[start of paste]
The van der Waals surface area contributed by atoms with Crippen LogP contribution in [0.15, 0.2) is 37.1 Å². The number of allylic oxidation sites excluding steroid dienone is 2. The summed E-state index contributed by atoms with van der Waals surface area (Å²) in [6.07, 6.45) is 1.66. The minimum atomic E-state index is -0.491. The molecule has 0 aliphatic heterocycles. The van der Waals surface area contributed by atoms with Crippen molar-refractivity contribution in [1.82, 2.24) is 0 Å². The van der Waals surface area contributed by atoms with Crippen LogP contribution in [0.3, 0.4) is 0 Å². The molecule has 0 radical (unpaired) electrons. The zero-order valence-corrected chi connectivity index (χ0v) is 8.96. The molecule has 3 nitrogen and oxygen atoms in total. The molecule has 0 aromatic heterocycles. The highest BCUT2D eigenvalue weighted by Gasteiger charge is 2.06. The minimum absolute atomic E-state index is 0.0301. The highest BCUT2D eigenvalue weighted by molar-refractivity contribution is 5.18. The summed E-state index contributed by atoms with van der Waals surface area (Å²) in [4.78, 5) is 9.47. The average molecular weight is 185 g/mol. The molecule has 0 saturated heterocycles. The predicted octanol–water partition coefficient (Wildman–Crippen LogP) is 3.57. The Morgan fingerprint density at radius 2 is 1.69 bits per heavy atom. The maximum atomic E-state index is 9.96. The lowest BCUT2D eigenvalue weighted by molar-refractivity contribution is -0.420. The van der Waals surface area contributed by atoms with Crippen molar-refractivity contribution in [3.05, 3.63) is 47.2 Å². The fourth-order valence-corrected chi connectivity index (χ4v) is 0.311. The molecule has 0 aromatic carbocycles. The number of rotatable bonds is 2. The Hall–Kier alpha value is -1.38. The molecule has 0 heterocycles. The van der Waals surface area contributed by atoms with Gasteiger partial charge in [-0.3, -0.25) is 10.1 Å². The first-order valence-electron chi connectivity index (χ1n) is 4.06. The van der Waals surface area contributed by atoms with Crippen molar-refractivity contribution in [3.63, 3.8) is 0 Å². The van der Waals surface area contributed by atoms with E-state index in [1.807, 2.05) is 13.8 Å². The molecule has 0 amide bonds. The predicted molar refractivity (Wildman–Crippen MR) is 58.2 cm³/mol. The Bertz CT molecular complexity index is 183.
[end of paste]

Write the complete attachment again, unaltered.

The van der Waals surface area contributed by atoms with Crippen LogP contribution in [0.15, 0.2) is 37.1 Å². The number of allylic oxidation sites excluding steroid dienone is 2. The summed E-state index contributed by atoms with van der Waals surface area (Å²) in [6.07, 6.45) is 1.66. The minimum atomic E-state index is -0.491. The molecule has 0 aliphatic heterocycles. The van der Waals surface area contributed by atoms with Crippen molar-refractivity contribution in [1.82, 2.24) is 0 Å². The van der Waals surface area contributed by atoms with Crippen LogP contribution in [0.3, 0.4) is 0 Å². The molecule has 0 radical (unpaired) electrons. The zero-order valence-corrected chi connectivity index (χ0v) is 8.96. The molecule has 3 nitrogen and oxygen atoms in total. The molecule has 0 aromatic heterocycles. The highest BCUT2D eigenvalue weighted by Gasteiger charge is 2.06. The minimum absolute atomic E-state index is 0.0301. The highest BCUT2D eigenvalue weighted by molar-refractivity contribution is 5.18. The summed E-state index contributed by atoms with van der Waals surface area (Å²) in [4.78, 5) is 9.47. The average molecular weight is 185 g/mol. The molecule has 0 saturated heterocycles. The predicted octanol–water partition coefficient (Wildman–Crippen LogP) is 3.57. The Morgan fingerprint density at radius 2 is 1.69 bits per heavy atom. The maximum atomic E-state index is 9.96. The lowest BCUT2D eigenvalue weighted by molar-refractivity contribution is -0.420. The van der Waals surface area contributed by atoms with Crippen molar-refractivity contribution in [3.05, 3.63) is 47.2 Å². The fourth-order valence-corrected chi connectivity index (χ4v) is 0.311. The molecule has 0 aromatic carbocycles. The number of rotatable bonds is 2. The Hall–Kier alpha value is -1.38. The molecule has 0 heterocycles. The van der Waals surface area contributed by atoms with Gasteiger partial charge in [-0.3, -0.25) is 10.1 Å². The first-order valence-electron chi connectivity index (χ1n) is 4.06. The van der Waals surface area contributed by atoms with Crippen molar-refractivity contribution in [3.63, 3.8) is 0 Å². The van der Waals surface area contributed by atoms with E-state index in [1.807, 2.05) is 13.8 Å². The molecule has 0 amide bonds. The predicted molar refractivity (Wildman–Crippen MR) is 58.2 cm³/mol. The Bertz CT molecular complexity index is 183.